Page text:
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It is interesting how often unusual orthodontic situations can be discovered with a simple exam and X-ray. Just this week I have diagnosed young children (8 to 10 years of age) with multiple missing permanent teeth and/or supernumerary (extra) teeth.

Both missing permanent teeth and supernumerary teeth are common conditions, and they can only be first seen with an X-ray. This is because permanent teeth form underneath baby teeth long before they ‘push up’ to the surface of the gums. By seeing where and how teeth are forming (as well as how many), an orthodontist can adjust a patient’s treatment plan accordingly.

In the X-ray image below, you can see how clear it is that this patient has several extra teeth coming in below the permanent teeth:

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Supernumerary teeth can mean crowding for existing or future permanent teeth, or these teeth could possibly come in at other places in the mouth. A lack of permanent teeth, on the other hand, results in gaps and spaces.

Fortunately, there are many treatment options available whether a patient will have too many–or not enough–permanent teeth. A combination of timely extractions, oral surgery, orthodontic treatment, or cosmetic treatments will make sure a child will have a great looking smile as an adult.

In both cases I saw this week, these diagnoses made a significant impact on the patients’ treatment plans. Although their treatment (braces) will not happen for a year or two, we were able to make sure the treatment works best at that time through the use of X-rays.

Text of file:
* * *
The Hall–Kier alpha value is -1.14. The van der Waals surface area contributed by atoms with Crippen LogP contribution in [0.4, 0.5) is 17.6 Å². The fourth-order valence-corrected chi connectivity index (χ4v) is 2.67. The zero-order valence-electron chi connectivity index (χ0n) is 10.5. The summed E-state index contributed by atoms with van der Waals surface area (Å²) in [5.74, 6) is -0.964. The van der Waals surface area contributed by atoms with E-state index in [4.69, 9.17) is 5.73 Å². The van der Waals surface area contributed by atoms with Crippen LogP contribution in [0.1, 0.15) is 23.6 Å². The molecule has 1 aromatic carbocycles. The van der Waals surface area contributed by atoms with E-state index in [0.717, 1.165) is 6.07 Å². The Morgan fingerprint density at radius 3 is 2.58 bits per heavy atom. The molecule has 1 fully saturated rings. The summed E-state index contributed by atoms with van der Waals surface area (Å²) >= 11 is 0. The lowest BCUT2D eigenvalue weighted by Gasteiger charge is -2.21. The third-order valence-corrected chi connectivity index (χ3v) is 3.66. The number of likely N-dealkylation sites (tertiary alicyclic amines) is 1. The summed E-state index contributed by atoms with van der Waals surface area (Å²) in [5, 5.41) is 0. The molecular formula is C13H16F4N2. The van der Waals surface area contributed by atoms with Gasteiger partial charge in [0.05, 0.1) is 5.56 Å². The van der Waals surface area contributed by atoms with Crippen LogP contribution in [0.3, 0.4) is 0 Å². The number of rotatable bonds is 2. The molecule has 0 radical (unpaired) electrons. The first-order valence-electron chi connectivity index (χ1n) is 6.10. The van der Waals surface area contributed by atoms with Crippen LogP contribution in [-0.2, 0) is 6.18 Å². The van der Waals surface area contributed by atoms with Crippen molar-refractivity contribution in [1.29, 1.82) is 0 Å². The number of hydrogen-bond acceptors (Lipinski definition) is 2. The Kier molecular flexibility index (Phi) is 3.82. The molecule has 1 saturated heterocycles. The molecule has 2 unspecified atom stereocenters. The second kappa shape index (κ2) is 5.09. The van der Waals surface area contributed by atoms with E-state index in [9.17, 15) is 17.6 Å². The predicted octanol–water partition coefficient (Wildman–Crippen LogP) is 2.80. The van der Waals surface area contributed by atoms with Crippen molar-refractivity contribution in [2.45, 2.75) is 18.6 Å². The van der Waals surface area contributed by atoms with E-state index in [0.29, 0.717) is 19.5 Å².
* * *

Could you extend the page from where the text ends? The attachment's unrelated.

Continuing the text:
Treating a patient whose permanent teeth are still coming in and changing makes this process more difficult. So if your child has not seen an orthodontist by 8 or 9 years of age, please schedule a consultation soon. The earlier your child’s orthodontist knows how his or her teeth will come in, the easier the treatment process will be. It can really make a difference.

An earlier blog, “Does your child need braces twice?” briefly addressed the trend of correcting smiles in two phases, once when a child is between the ages of 6 and 9, and again in the child’s early teens.

Orthodontists know from many studies and from experience that two treatments will not produce a significantly different result, so why is this recommendation still made by dentists and orthodontists?

This is a tough question to answer. First, not all dentists and orthodontists may be aware of the research regarding two phase treatment. Secondly, you are always going to encounter unethical practitioners in any business, and orthodontics is no different. There are some orthodontists that will recommend two stages of treatment for children knowing that while it will not necessarily help anything, it will not hurt anything either (besides the parent’s wallet).

Second, children often want to have straight teeth, and many parents are not averse to treatment before all permanent teeth have come in if it may mean a straighter smile now as well as down the road. Some orthodontists believe there is cultural pressure on kids to have straight teeth–as well as other aspects of their appearance–at younger and younger ages. If well-meaning parents see other young kids with braces and an orthodontist approves, many of them will go along with it, even if it means a higher overall cost.